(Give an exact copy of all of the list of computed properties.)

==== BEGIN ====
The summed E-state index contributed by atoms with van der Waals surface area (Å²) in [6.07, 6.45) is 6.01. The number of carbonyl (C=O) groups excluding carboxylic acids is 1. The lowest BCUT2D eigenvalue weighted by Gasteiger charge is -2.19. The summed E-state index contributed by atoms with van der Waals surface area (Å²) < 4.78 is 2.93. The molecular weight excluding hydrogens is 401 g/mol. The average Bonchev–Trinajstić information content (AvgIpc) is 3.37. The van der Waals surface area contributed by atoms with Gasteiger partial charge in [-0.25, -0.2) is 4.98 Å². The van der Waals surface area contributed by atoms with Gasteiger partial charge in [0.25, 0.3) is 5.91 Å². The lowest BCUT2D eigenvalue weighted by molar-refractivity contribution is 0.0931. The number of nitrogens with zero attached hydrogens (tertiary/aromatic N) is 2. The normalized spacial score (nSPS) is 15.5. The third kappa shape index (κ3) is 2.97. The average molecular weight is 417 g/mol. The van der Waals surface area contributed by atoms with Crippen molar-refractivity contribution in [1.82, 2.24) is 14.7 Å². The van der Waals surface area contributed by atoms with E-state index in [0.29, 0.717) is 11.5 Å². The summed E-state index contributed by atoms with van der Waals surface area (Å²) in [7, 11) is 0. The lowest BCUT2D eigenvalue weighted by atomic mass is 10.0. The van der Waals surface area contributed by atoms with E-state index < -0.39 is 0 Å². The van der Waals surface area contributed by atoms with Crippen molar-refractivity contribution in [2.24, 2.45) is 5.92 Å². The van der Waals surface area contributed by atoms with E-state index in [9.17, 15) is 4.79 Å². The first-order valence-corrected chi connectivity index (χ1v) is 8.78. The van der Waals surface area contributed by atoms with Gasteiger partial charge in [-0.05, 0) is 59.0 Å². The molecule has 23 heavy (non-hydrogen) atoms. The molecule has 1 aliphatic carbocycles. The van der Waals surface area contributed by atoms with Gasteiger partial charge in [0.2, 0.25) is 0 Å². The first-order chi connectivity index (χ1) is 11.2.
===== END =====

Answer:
The summed E-state index contributed by atoms with van der Waals surface area (Å²) in [6.07, 6.45) is 6.01. The number of carbonyl (C=O) groups excluding carboxylic acids is 1. The lowest BCUT2D eigenvalue weighted by Gasteiger charge is -2.19. The summed E-state index contributed by atoms with van der Waals surface area (Å²) < 4.78 is 2.93. The molecular weight excluding hydrogens is 401 g/mol. The average Bonchev–Trinajstić information content (AvgIpc) is 3.37. The van der Waals surface area contributed by atoms with Gasteiger partial charge in [-0.25, -0.2) is 4.98 Å². The van der Waals surface area contributed by atoms with Gasteiger partial charge in [0.25, 0.3) is 5.91 Å². The lowest BCUT2D eigenvalue weighted by molar-refractivity contribution is 0.0931. The number of nitrogens with zero attached hydrogens (tertiary/aromatic N) is 2. The normalized spacial score (nSPS) is 15.5. The third kappa shape index (κ3) is 2.97. The average molecular weight is 417 g/mol. The van der Waals surface area contributed by atoms with Crippen molar-refractivity contribution in [1.82, 2.24) is 14.7 Å². The van der Waals surface area contributed by atoms with E-state index in [0.29, 0.717) is 11.5 Å². The summed E-state index contributed by atoms with van der Waals surface area (Å²) in [7, 11) is 0. The lowest BCUT2D eigenvalue weighted by atomic mass is 10.0. The van der Waals surface area contributed by atoms with E-state index < -0.39 is 0 Å². The van der Waals surface area contributed by atoms with Crippen molar-refractivity contribution in [2.24, 2.45) is 5.92 Å². The van der Waals surface area contributed by atoms with E-state index in [9.17, 15) is 4.79 Å². The first-order valence-corrected chi connectivity index (χ1v) is 8.78. The van der Waals surface area contributed by atoms with Gasteiger partial charge in [-0.05, 0) is 59.0 Å². The molecule has 23 heavy (non-hydrogen) atoms. The molecule has 1 aliphatic carbocycles. The van der Waals surface area contributed by atoms with Gasteiger partial charge in [0.2, 0.25) is 0 Å². The first-order chi connectivity index (χ1) is 11.2.